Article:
3 Tips For Fundraising From a Small Shop

Let’s face it, in recent years few development programs have increased staff. More often, fundraising officers are asked to do more with less, leaving them burned out or too stressed to know where to begin. Here are three tips to maximize your time and optimize your efforts:

1) Prioritize. You can’t personally get to everyone in your donor pool, nor should you. Consider how much time you will devote to stewarding long-term relationships, recapturing lapsed donors and acquiring new financial partners.

  • We know keeping a donor engaged is less costly than acquiring a new one. Maintaining those long-term relationships can result in greater support, both now and later.
  • Devote time to re-engaging former donors who have stopped giving. They know your organization and have emotional reasons to reconnect. Start with those who were strong supporters.
  • Have at least one strategy to attract new donors to your cause. While you should encourage your current supporters to introduce you to potential donors, be specific: Host an event where long-term donors bring a potential new donor, ask faithful supporters to write five letters to friends in their network who would resonate with the mission of your organization.
  • Don’t forget the self-identifiers. People who volunteer, who send a gift before you asked for it—or for more than you anticipated, who demonstrate an interest and loyalty to your organization seemingly “out of the blue” are people you should get to know.

2) Plan. Map out a year-long strategy for whom, how and when donors will hear from you. What do you want them to know? When do you want them to know it? How will you communicate and how will they respond?

  • Donor communication isn’t limited to mailings and donor visits. Also consider events, press releases, non-donor directed material, thank you notes and church announcements.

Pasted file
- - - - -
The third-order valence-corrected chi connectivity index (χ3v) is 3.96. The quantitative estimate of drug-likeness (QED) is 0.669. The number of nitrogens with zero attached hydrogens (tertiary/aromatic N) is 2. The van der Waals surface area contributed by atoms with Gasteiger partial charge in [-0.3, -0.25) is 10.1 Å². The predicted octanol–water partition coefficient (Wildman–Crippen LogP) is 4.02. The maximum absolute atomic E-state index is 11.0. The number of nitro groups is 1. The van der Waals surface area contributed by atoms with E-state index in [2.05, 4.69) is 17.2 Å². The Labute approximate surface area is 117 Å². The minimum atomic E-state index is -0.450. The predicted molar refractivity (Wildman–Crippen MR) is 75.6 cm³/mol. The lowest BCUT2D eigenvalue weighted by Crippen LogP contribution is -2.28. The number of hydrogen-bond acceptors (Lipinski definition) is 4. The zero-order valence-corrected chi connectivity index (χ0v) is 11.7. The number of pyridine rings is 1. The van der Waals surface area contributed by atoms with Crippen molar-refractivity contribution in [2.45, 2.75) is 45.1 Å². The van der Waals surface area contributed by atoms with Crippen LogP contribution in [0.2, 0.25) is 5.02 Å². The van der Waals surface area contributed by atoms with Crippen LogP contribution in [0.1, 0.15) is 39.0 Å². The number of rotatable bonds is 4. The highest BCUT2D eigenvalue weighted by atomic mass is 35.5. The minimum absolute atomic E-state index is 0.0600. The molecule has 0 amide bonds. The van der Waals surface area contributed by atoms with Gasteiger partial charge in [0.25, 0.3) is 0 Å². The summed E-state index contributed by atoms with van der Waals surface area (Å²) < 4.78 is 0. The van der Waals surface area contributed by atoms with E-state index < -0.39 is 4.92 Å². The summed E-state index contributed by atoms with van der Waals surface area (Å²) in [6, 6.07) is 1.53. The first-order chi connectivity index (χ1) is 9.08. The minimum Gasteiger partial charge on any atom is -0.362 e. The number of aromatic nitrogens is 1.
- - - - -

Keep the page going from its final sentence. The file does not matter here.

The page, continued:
• Consider the receiver’s perspective. Too often we communicate in ways that donors find incomplete or ill-timed. Just as in storytelling, donor cultivation requires a thoughtful process of bringing the person along to an engagement with the organization. How do the messages a donor receives from your organization tell the story in a thoughtful and logical manner?

3) Systematize. Critical for small fundraising shops, but incredibly valuable for larger ones, developing systems for donor cultivation will streamline the office work and keep moving donors along in engagement with the organization.

  • Automate your steps. Establish timelines for each step of the process from donor identification to calls and follow-up, from gift received to acknowledgement and receipt, and annual fund contribution to conversation about estate gifts. Wherever a donor is at in the process, you can move them to the next step based on your automation.
  • There are a number of tools available to help you automate. Online calendar reminders are a great way to track next steps. Consider outsourcing a step or two, such as arranging annual delivery of birthday flowers to a major donor with a local florist, or use an online vendor like www.sendoutcards.com to pre-arrange birthday and holiday cards.

When you prioritize, plan and systematize, you can allocate more time executing the task at hand, finding more time for donor cultivation and minimize missed opportunities for communication and strengthening donor engagement.